Specifically, as shown in FIG. 8B, a new best port (of switch S6) for the first redundant path for pair (S1, D) is computed. Assume that the new best port is port P2. Accordingly as shown in FIG. 8B, the first redundant path is routed from switch S6 to switch S13 in the second hop. Subsequently, the counter pn1_h4_counter(P1, P2) is incremented in order to dissuade (if possible), the first redundant path of the next pair (S2, D) to use the same port (P2). Thus, while determining an output port for the first redundant path of (S2, D), the value of the counter pn1_h4_counter(P1, P2) is 1 and the value of the counter pn1_h4_counter(P1, P3) is 0. Accordingly, as shown in FIG. 8B, the first redundant path for the pair (S2, D) utilizes port P3 on switch S6 to traverse to switch S14 in its second hop, whereafter the counter pn1_h4_counter(P1, P3) is incremented. In a similar manner, the first redundant path for pair (S3, D) utilizes port P4 on switch S6 to traverse to switch S15 in its second hop.
However, while determining the output port for the first redundant path of pair (S4, D), the values of the counters pn1_h4_counter(P1, P2), pn1_h4_counter(P1, P3), and pn1_h4_counter(P1, P4) are all equal to one. In such a scenario, the output port on switch S6 that is to be assigned to the first redundant path for pair (S4, D) may be determined in a random manner, a lowest port ID, or the like. First port searched depends on check_port computed at step 1542 in FIG. 15C. Thus, assuming port P2 is assigned to the first redundant path for (S4, D), the corresponding value of counter pn1_h4_counter(P1, P2) is further incremented to have a value of 2. In this manner, the pn1_h4_counter( ) is utilized to balance the redundant paths.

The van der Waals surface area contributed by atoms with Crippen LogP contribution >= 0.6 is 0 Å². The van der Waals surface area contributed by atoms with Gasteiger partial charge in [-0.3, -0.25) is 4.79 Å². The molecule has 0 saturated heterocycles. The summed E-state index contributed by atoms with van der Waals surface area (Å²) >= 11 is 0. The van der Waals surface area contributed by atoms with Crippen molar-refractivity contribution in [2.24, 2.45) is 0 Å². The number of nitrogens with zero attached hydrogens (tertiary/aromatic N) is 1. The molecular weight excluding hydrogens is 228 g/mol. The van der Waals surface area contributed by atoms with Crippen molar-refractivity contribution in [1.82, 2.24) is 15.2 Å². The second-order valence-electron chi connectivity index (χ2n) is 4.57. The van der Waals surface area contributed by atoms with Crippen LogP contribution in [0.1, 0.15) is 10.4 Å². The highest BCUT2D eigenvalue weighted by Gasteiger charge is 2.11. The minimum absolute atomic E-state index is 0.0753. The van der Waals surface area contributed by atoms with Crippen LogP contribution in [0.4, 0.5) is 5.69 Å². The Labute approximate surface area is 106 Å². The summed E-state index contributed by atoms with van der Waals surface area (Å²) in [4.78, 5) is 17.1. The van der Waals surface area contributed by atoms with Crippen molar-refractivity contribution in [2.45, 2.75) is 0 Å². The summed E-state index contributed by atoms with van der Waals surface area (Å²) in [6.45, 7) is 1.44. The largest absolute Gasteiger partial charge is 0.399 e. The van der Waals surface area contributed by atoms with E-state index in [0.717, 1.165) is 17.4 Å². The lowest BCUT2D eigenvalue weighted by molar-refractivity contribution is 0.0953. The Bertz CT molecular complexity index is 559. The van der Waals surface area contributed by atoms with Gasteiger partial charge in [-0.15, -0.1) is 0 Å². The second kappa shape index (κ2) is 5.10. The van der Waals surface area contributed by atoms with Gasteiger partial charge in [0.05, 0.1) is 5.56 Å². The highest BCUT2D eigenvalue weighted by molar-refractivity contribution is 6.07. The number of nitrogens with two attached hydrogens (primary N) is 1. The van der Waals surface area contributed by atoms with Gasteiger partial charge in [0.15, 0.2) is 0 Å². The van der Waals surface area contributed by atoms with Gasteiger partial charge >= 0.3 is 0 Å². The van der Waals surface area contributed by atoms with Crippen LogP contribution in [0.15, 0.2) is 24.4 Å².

By one embodiment of the present disclosure, there is described another counter: pn2_end_counter( ). This counter receives three input parameters: bp_hop_0b, path_number, and best_port. As stated previously, the parameters path_number, and best_port correspond to the path ID and the port that is to be utilized in the current switch, respectively. The parameter bp_hop_0b is the output port that is taken (by a base path) in a bottom level switch.
By one embodiment, the counter pn2_end_counter( ) is used to balance second redundant paths (in the first hop) for the scenario when multiple source destination pairs utilize the same path in the first hop. For instance, referring to FIG. 9A, there is depicted four base paths of source-destination pairs: S1→D1, S1→D2, S1→D3, and S1→D4, respectively. Note that all the base paths utilize port P1 in switch S1. Thus, in the event that port P1 fails (or alternatively, a link connecting switch S1 to switch S2 via port P1 fails), the second redundant paths are balanced by utilizing the counter pn2_end_counter( ), such that the redundant paths do not utilize port P1 in the first hop.